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Environmental Defense Fund Finds Lead In 20% of Baby Food, Juices

Need another reason to make your own baby food? The Environmental Defense Fund, in an analysis of 11 years of federal data, has found detectable levels of lead in 20 percent of 2,164 most commonly used fruit juices such as grape and apple, root vegetables such as sweet potatoes and carrots, and cookies like teething biscuits.

Environmental Defense Fund Finds Lead In 20% of Baby Food, Juices

Lead in children’s products can cause affect their cognitive development, the cardiovascular system and immune system.

“Lead can have a number of effects on children and it’s especially harmful during critical windows of development,” said Dr. Aparna Bole, pediatrician at University Hospitals Rainbow Babies and Children’s Hospital in Cleveland, told CNN. “The largest burden that we often think about is neurocognitive that can occur even at low levels of lead exposure.”

While the brands of the samples studied were not identified, and the levels of lead are thought to be relatively low, a safe blood lead level in children has yet to be identified.

It is estimated that over 5 percent of children consume more than 6 micrograms per day of lead in their diet. Ingestion of about one mg a day on a continued basis can severely affect children McGill University chemistry professor Joe Schwartz said while speaking about lead exposure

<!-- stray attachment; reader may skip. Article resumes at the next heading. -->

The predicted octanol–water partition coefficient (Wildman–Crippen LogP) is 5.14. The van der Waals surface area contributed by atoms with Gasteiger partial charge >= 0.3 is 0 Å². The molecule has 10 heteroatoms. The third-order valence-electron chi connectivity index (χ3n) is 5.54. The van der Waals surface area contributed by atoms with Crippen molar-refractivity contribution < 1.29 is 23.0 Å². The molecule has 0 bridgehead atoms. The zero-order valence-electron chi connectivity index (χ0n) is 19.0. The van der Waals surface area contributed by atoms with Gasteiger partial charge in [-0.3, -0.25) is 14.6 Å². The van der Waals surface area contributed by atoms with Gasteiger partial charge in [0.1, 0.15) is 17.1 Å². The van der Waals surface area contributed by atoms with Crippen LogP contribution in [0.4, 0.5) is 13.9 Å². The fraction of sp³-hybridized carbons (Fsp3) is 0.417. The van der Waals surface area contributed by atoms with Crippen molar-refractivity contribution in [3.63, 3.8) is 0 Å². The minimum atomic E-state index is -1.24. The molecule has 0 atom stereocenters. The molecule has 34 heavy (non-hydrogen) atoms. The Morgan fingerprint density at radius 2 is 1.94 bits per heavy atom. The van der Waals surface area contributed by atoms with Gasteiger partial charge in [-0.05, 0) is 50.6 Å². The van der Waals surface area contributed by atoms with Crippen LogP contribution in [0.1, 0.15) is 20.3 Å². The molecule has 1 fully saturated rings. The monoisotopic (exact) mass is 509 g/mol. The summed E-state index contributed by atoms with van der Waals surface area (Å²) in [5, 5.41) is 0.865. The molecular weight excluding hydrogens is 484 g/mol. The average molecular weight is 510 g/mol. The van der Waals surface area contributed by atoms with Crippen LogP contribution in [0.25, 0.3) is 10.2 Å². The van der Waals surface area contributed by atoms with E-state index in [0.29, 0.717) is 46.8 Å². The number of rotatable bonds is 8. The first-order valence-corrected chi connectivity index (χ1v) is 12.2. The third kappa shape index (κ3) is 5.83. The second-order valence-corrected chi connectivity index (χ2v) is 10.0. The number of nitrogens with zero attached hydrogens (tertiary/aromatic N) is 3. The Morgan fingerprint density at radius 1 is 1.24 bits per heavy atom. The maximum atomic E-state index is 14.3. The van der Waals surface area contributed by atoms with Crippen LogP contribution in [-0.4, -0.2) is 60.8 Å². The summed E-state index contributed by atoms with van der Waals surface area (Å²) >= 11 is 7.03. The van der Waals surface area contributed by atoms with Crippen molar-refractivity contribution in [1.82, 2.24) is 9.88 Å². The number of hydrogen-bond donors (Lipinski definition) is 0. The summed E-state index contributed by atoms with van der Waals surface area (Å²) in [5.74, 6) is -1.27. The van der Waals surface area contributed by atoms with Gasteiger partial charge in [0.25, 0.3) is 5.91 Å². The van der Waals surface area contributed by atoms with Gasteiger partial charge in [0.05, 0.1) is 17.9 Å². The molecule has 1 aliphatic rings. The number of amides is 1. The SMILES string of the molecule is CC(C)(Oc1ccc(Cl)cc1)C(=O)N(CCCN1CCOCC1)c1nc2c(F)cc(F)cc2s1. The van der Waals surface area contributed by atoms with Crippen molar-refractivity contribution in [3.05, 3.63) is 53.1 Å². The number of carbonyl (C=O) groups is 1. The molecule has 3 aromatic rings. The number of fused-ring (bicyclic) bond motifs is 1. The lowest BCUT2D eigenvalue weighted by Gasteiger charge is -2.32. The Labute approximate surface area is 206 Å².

During his 20 years researching and working to reduce lead exposures Tom Neltner, Environmental Defense Fund’s chemicals policy director said food is the major source of lead exposure in two-thirds of toddlers.

What was even more concerning was that baby food versions of apple juice, grape juice and carrots had detectable lead more often than the regular versions.

How does that happen?
“I can’t explain it other than I assume baby food is processed more,” Neltner said.

The Environmental Defense Fund isn’t recommending that parents avoid certain foods or brands for their children but being more aware is important.

“In many American communities, the most significant route of lead exposure is from paint and soil,” Bole said. “Avoiding all sources of exposure of lead poisoning is incredibly important … but the last thing I would want is for a parent to restrict their child’s diet or limit their intake of healthy food groups.”

In the past there has been a call by pediatricians to limit or eliminate fruit juices from children’s diets for nutritional reasons. “There are good reasons to limit juice other than this particular report,” Bole said.

But she said she wouldn’t want parents to avoid root vegetables altogether.

“The benefits of those nutritious foods far outweigh any risk,” she said, especially in the context of where kids are most exposed to lead.

Preparing your own baby food also reduces the risk of unknown contaminants.


About the author

Lisa Arneill

Mom of 2 boys and founder of GrowingYourBaby.com and World Traveled Family. When I'm not running around after my boys, I'm looking for our next vacation spot!

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